For sure. But, I was surprised by it. I'm actually editing the first video right now, and I didn't expect the first one to be what it was. I thought it was going to be somebody who would’ve subscribed to my channel or followed my Instagram. But, it actually was a gentleman whose family brought him because he has terminal cancer. They said he'd probably have two weeks at the most. So, we filmed his trip and he got to create something to leave behind for his family, and say some stuff on camera. It was pretty emotional. I didn't think the first one was going to be about that. It really made me think about what I want to do in the future.

Like what?

Well, I've been running the business now for five years, and I've learned that I need to take some time to myself. I get to go fishing by myself or with my friends. For the last four years I have been just running, running, running. I really enjoy my health. I really enjoy lifting weights. I really enjoy fishing. I still want to be able to do all that. But, I know I'm not gonna be able to do 207 trips a year, 10 years from now. So, I'm working on a lot of programs that are going to prepare me to segue to where I'm still connected with fishing.

I have a huge space in my heart for non-profit work. I feel like it’s what I'm really supposed to be doing, and being some kind of vessel through fishing. I’m trying to get my non-profit started, which should be started by the end of this year. I just did a casting course for women this last Sunday. I’d love to get more women involved in fishing and get more kids involved in competition. That's where my heart is.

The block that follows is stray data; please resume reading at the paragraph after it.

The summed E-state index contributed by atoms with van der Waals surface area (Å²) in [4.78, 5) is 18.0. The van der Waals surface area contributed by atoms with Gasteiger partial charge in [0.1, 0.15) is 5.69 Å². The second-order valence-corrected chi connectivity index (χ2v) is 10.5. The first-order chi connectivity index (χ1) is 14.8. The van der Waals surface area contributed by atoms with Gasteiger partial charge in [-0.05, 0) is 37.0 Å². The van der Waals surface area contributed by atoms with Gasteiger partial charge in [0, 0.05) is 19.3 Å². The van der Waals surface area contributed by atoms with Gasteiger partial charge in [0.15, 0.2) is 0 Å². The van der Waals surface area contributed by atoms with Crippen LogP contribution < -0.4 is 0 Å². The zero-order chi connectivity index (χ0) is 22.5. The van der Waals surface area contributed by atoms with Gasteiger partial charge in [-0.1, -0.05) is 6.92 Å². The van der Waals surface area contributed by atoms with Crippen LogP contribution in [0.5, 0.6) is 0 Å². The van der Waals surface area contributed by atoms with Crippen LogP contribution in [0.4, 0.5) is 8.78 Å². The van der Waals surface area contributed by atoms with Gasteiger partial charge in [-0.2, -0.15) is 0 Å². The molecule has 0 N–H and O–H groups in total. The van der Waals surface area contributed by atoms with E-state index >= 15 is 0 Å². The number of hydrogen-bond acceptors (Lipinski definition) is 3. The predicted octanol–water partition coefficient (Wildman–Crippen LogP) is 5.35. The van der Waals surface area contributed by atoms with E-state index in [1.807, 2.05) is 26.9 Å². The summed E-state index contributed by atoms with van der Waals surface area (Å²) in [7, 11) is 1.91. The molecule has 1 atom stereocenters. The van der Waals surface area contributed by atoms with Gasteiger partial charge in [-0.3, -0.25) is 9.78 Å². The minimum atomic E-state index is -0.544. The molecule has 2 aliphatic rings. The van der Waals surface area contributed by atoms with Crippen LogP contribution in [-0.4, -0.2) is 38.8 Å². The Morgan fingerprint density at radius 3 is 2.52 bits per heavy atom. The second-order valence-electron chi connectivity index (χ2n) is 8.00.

To be honest and straightforward, when I was growing up, I used to watch a lot of fishing shows, but I didn't have anybody I could relate to, anyone that talked

like me or looked like me. There are a lot of kids that I take fishing now and it’s their first time. I want to share those experiences with those kids that may not live on a beach in Destin, that have never been fishing before. I want to provide those new experiences, like my dad did for me.

Creede Reel Destin Fly Fishing


When you take those kids out, do you see their whole world open up?

Absolutely. That’s what's so great about this place—it’s not just the fishery, there are dolphins everywhere. To these kids, you normally see these dolphins this close if you go to SeaWorld. There's a huge migration of sharks. In the heart of the summer, we'll go out a couple of miles, fish some reefs. You should see everybody's face when I say we're going to go closer to the beach to catch these sharks? They're right there. So that's pretty dope, man. Right there, that’s what I'm trying to do.